Tower of Americas’ tophouse tumble led to legal tussle after HemisFair ’68 – San Antonio Express-News

When I arrived (in San Antonio) from Baylor Law School in 1968, we didn’t want to wait on jury verdicts in the depressing halls of the courthouse. So we would tell the bailiff to call us when the jury came back. No cellphones then, of course. We didn’t really need to tell the bailiff where to call, because he knew we would be at “the Carpet.”

When our firm was awaiting the jury verdict on the suit over the damages for the negligence of the company that was lifting the HemisFair ’68 Tower of the Americas restaurant and caused the damages when the lifting cables broke, we — Sol Casseb, Dayton Wiley, Dick Keene, Franklin Houser, Peter Plumb, Roy Brock, Joe Segrato, John Hohman and others — were at the Red Carpet, where there was always a man who was holding open the front door when you drove or walked up.

The Carpet also organized events such as busing us and our insurance-adjustor friends and clients to the offsite showing of the Ali/Frazier fights in the mid-1970s.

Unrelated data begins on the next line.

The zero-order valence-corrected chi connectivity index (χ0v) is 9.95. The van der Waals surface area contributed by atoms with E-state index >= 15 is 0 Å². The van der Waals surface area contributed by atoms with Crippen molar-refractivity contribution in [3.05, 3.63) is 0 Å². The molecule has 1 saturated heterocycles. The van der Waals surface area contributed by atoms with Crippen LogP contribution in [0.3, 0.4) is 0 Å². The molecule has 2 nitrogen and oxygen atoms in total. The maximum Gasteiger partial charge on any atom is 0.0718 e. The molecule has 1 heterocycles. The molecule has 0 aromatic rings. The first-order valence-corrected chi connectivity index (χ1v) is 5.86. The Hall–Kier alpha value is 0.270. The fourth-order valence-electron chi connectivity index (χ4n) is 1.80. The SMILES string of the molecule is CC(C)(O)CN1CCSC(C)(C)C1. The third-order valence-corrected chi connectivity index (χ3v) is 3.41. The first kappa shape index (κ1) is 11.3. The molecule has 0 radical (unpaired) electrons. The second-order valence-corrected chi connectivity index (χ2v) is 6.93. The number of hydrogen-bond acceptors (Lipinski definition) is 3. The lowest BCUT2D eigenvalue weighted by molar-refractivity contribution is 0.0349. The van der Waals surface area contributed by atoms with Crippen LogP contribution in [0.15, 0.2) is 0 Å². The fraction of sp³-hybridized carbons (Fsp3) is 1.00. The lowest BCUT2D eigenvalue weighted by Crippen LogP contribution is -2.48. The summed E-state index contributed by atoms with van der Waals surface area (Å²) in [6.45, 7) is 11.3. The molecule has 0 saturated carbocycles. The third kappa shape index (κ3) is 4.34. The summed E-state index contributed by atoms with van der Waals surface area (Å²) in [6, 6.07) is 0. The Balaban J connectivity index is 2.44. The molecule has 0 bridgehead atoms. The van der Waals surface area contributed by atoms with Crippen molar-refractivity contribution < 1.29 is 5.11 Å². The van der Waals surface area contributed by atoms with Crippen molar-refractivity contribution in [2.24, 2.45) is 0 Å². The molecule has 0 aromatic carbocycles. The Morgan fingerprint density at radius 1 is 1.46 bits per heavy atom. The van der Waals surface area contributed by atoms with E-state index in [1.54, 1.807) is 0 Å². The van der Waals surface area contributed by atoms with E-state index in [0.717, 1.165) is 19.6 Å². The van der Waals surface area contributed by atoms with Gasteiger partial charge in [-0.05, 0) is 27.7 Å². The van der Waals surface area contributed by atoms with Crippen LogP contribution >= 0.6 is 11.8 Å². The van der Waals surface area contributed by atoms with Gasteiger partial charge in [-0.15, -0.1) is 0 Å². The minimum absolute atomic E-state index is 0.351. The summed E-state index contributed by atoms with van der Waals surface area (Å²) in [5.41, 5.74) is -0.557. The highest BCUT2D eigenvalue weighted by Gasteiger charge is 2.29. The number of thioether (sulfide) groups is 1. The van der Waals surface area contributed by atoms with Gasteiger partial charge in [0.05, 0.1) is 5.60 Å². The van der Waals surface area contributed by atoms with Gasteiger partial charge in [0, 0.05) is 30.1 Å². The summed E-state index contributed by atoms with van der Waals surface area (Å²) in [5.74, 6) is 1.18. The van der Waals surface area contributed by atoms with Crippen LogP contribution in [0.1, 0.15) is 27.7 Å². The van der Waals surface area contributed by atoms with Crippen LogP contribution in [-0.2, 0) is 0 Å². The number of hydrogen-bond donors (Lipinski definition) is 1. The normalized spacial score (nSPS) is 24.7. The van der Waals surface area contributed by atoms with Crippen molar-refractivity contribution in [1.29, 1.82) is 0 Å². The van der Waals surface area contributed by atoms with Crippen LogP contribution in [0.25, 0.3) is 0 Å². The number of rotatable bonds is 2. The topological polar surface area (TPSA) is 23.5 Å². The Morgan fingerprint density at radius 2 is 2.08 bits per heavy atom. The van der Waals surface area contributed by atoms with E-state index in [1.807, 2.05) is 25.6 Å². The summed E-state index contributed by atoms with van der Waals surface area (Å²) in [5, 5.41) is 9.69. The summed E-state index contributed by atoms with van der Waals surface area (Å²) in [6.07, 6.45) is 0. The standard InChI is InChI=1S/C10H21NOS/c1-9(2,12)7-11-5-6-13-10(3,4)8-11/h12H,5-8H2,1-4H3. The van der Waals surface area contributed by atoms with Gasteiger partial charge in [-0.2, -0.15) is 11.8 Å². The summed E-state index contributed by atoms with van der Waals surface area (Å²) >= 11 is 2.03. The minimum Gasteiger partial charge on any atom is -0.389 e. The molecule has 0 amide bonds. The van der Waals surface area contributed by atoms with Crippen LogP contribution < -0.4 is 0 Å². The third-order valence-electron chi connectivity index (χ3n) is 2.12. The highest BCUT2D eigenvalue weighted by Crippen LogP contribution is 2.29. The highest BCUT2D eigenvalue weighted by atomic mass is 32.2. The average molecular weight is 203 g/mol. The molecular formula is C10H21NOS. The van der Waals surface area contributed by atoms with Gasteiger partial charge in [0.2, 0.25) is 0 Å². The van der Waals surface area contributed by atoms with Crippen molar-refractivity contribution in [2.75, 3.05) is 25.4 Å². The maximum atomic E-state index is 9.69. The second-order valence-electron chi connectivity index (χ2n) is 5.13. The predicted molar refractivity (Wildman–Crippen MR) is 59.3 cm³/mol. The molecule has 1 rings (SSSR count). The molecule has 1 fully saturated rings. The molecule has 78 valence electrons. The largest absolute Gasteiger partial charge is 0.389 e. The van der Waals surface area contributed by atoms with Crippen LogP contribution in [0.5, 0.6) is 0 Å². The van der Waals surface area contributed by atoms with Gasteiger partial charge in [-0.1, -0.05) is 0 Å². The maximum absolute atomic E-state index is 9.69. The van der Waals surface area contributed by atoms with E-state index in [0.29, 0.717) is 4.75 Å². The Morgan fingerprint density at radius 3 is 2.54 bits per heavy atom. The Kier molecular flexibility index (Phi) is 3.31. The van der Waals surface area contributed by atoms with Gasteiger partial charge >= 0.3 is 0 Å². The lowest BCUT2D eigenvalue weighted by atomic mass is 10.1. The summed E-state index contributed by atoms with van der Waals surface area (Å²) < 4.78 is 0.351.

Maybe you could tell us about the history of the Old San Francisco Steakhouse next. The girl on the swing and the blocks of cheese at every table are locked in my memory bank.

— Robert Allen

Whoa, Tower of the America’s “lifting cables broke” and a “suit for damages? Yes, sure, we can look at the Old San Francisco Steakhouse, but first … what happened to the Tower, and whose fault was it?

For a building that has become a symbol not only of the 1968 World’s Fair but a skyline-defining icon of San Antonio’s visual identity — not unlike the Eiffel Tower for the 1889 World’s Fair in Paris — the theme structure of HemisFair ’68 had some troubled beginnings. The cable-snapping incident was minor, compared with the prolonged haggling over its funding and contract negotiations over the cost of its construction.